The year 2013 may go down as the peak of the post-recession boom. The S&P 500 stock index rose by 30%, its best year since before the first tech bubble burst. And hey, home prices did better than they have since before the housing bubble burst. The top... or just another stair, to heaven?
Disclaimer: Drawing any parallels to previous economic crashes based on nothing more than two data points that encompass most of our wealth would, of course, be specious and premature.
Home prices posted their largest annual gain last year since 2005, according to a report, amid a frenzy of sales activity, low mortgage rates, and reduced inventories during the first half of the year.
U.S. prices increased 11.3% in the fourth quarter compared to a year earlier, according to the S&P/Case-Shiller price index released Tuesday. An subindex that measures home prices in 20 major metro areas rose 13.4% over the same span.
The price index is back to where it was in 2004, when the mortgage business was really rolling. When you consider that, along with the hot-hot stock market and the fact that America's have-and-have-not economy still leaves a third of Americans unable to spend less than their income (and the fact that, even with the increase in home prices, the portion of Americans who say they're "building equity in their home or other property" has declined sharply in the past three years), does it all add up to a sign that we are simply reliving the past and priming ourselves for yet another economic bust caused by greed at the top that will end up harming those at the bottom the most?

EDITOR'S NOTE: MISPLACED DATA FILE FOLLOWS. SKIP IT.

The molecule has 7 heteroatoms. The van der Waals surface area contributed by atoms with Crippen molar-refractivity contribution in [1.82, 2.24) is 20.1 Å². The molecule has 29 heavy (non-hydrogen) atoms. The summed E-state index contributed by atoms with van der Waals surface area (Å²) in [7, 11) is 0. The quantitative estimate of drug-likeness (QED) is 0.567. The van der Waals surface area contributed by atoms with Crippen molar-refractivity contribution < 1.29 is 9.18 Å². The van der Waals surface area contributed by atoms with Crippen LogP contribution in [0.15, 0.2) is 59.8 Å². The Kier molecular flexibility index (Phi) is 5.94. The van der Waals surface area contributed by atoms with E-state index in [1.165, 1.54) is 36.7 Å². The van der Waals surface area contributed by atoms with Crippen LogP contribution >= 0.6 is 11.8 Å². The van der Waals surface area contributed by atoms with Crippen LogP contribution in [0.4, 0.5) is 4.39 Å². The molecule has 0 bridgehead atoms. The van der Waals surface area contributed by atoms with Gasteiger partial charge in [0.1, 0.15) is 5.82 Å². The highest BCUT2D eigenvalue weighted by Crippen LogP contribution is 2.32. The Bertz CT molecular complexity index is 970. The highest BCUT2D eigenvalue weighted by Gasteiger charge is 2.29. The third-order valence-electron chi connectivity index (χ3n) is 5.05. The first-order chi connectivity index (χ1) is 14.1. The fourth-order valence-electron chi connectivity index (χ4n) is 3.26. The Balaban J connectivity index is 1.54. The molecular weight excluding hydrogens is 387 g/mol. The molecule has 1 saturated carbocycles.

Or is it more likely that, in fact, the entire economic space-time paradigm has begun running backwards, and we will soon be buying up tulip futures on margin and plunging our profits into the British East India Company's newest exploratory ventures?
Only a trained economist can say for sure.